As the theorist of nonviolence Gene Sharp, channeling Gandhi, has made so clear, the answer lies in the fact that governments, corporations, and other powerful institutions depend on the people who cooperate or acquiesce in their power by providing labor, resources, civility, and consent. Social movements can be powerful because they embody the possibility that people may withdraw their acquiescence and consent, undermining the “pillars of support” that governments and institutions need to survive and realize their goals. Social movements can present a significant threat to those who hold power – and thereby compel them to change. As Bertolt Brecht put it in his poem “From A German War Primer,”
General, your tank is a strong vehicle.
It breaks down a forest and crushes a hundred people.
But it has one fault: it needs a driver.
How this potential “power of the powerless” can actually be mobilized depends on the specific pillars of support. For example, in the civil rights era many Southern businessmen swung from “massive resistance” to encouraging acquiescence in desegregation because they feared the reactions of Northern business investment to racist violence. The Kennedy Administration moved to support civil rights, albeit tepidly, in part from its fear of foreign disapproval of US racism, especially in newly independent African countries courted by the Soviet Union. Democratic Party politicians were highly dependent on large black voting blocs in Northern cities like Detroit and Chicago, but their support was jeopardized when Democrats in the South perpetrated and Democrats in the White House and Congress tolerated highly visible racial oppression. While the civil rights movement was a direct confrontation with the evil of segregation, it actually drew much of its power from the “indirect strategy” of putting pressure on the forces whose acquiescence made it possible for segregation to persist.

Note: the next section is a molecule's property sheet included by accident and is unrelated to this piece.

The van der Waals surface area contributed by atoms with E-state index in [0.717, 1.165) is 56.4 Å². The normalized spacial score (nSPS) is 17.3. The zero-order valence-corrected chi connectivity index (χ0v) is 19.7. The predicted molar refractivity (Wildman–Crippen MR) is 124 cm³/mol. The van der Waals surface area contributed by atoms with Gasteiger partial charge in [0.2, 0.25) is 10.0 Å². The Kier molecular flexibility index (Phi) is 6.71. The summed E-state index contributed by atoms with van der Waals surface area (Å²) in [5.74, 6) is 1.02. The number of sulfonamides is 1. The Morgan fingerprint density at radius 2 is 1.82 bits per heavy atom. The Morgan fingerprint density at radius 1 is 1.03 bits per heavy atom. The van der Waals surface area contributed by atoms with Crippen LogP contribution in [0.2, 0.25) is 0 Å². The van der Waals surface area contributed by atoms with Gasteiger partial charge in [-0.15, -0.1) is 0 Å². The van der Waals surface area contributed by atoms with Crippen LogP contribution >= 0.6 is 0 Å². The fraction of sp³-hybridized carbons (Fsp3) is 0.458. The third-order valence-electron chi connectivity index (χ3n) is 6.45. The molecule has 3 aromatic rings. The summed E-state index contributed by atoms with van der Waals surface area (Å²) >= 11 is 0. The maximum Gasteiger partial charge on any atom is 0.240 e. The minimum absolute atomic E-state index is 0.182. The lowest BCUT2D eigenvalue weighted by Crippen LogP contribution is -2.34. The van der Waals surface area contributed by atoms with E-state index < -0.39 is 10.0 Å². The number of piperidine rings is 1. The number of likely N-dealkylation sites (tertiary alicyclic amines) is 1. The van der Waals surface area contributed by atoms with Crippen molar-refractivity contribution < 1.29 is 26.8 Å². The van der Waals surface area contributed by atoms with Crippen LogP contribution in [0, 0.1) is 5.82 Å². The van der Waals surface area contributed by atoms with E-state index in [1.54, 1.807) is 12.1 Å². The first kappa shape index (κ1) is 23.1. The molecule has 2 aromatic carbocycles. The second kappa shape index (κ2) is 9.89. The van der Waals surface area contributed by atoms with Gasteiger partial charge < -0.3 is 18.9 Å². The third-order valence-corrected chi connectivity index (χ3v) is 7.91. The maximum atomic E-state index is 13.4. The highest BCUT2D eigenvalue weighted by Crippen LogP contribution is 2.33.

Occupy Wall Street dramatically illustrates the withdrawal of acquiescence in the domination of American economics, politics, and life by the 1 percent economic elite. It also represents the withdrawal of consent from the silence of politicians and the media about the realities of class in America and their impact on the 99 percent. Indeed, it represents a withdrawal of consent from Barack Obama and the leadership of the Democratic Party who colluded in the bailouts and other economic policies that made the rich richer and the poor poorer.
In the long run, the “anti-Wall Street movement” can be more than simply a “Tea Party of the Left” that perhaps influences elections but fails to make significant social changes that address its participants’ problems. But to do so it will need to develop concrete ways the “99 percent” can undermine the pillars of the “1 percent.” Stimulating the 99 percent to self-organize on their own behalf is the crucial first step in that direction.